In her first interview since her father's 2006 death, CNN on Thursday cited Raghad Hussein as speaking of her hopeful stance on the incoming White House administration of the billionaire real-estate mogul.
The eldest daughter of the deposed and later executed Iraqi president's five children has resided in Jordan since US forces invaded Iraq. Earlier this year, the Iraqi government demanded the Hashemite kingdom extradite her on allegations of supporting terror groups that seek to topple the current leadership.
While Raghad, 48, said she blames the United States for the chaos that fractured Iraq, she touted Trump's political acumen for being "vastly different" from that of outgoing US President Barack Obama.
"He exposed the mistakes of the others, specifically in terms of Iraq, which means he is very aware of the mistakes made in Iraq and what happened to my father," she told CNN of Trump.
While Trump's foreign policy on Iraq has thus far been fairly vague, he has asserted that he intends to focus US military prowess on defeating the Islamic State group in Syria and Iraq.
Trump claimed throughout his presidential campaign that he had opposed the Iraq War that toppled Hussein and his Baath regime in 2003.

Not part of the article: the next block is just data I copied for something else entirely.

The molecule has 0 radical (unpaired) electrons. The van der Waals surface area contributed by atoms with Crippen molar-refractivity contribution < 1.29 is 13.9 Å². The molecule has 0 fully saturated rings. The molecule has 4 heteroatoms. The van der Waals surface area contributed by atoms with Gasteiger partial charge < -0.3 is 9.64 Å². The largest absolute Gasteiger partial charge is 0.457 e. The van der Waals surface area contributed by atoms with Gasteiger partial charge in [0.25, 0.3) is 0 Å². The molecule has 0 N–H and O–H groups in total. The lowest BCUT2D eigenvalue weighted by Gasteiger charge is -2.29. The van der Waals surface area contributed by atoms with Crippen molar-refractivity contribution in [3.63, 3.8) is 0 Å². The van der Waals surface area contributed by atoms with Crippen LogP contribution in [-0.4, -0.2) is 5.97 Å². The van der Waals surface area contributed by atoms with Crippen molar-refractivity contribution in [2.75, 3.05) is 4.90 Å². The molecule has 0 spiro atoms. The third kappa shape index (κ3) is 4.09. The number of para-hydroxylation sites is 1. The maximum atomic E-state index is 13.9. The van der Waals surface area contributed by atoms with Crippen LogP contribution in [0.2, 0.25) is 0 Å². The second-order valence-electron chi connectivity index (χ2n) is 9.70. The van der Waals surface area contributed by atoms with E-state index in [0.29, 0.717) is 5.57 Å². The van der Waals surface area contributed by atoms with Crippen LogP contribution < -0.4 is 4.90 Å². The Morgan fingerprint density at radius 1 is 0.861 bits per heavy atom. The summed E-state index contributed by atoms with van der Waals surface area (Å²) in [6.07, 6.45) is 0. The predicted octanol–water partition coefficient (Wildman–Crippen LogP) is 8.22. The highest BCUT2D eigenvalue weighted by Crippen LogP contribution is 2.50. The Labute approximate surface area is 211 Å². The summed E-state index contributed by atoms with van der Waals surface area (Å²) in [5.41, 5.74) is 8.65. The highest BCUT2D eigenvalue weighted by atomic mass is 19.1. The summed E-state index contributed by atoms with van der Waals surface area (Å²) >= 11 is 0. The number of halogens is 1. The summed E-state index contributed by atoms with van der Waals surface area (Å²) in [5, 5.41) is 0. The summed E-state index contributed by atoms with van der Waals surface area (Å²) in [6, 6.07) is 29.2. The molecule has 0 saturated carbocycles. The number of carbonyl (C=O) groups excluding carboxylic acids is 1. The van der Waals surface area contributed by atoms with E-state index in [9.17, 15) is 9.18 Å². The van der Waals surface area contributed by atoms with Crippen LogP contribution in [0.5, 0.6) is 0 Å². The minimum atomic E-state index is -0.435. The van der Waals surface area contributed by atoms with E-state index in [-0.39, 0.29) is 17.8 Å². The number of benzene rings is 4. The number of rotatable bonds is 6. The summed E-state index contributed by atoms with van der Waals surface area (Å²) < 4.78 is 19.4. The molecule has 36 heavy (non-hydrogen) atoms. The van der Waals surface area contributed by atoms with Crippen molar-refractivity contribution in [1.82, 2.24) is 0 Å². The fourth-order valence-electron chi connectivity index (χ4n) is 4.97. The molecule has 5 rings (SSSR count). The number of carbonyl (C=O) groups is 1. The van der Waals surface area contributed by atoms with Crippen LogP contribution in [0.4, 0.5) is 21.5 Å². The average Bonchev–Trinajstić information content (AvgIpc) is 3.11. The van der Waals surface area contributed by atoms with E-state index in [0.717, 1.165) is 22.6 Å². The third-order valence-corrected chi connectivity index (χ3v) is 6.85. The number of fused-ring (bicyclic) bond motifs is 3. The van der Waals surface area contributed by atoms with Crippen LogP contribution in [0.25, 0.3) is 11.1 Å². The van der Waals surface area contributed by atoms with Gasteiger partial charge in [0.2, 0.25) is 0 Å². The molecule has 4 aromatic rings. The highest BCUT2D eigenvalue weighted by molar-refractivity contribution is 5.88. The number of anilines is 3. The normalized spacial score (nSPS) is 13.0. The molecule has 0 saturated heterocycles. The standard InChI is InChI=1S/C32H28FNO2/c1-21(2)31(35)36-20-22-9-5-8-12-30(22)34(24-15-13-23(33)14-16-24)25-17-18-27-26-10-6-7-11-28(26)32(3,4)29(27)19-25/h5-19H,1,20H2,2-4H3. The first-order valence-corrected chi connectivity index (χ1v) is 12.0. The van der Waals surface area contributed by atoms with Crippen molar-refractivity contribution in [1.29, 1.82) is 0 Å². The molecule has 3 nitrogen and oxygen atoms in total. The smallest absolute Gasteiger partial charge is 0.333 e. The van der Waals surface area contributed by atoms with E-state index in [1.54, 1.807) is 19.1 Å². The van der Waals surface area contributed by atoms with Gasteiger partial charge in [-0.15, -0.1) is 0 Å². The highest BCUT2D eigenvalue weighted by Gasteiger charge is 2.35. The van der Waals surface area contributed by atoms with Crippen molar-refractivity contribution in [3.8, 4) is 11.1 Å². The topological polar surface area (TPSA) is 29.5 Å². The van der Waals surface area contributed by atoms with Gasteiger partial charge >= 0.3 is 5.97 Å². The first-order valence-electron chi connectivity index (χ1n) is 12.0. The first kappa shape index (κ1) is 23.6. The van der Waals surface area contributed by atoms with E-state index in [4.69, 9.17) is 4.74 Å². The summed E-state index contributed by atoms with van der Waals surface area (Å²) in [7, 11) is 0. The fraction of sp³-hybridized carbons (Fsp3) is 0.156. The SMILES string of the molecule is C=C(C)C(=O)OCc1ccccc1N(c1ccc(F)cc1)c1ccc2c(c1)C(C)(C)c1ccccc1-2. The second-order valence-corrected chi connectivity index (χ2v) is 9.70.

However, US media cite him as expressing public support for the US-led invasion of the Middle Eastern country both before and after the conflict.
CNN noted Trump's apparently conflicting stance on the protracted fighting in Iraq, highlighting 2013 remarks in which he said Saddam Hussein "was a bad guy" despite praising the ruthless dictator because "he killed terrorists."
In an August 2015 on NBC's "Meet the Press" program, Trump said: "As you know, for years I've been saying: 'Don't go into Iraq.' They went into Iraq. They destabilized the Middle East. It was a big mistake."
Yet, his account that he always opposed the war was challenged during the campaign by Democratic rival Hillary Clinton, who cited a 2002 interview Trump gave to radio host Howard Stern in which he replied: "Yeah I guess so" when asked if he supported invading Iraq.
More than 4,000 US troops and hundreds of thousands of Iraqis died in the invasion of Iraq, which led to the creation of al-Qaida in Iraq, the forerunner to ISIS.
Saddam Hussein's weapons of mass destruction and ties to al-Qaida, used to justify the invasion, proved to be nonexistent.
Reuters contributed to this report.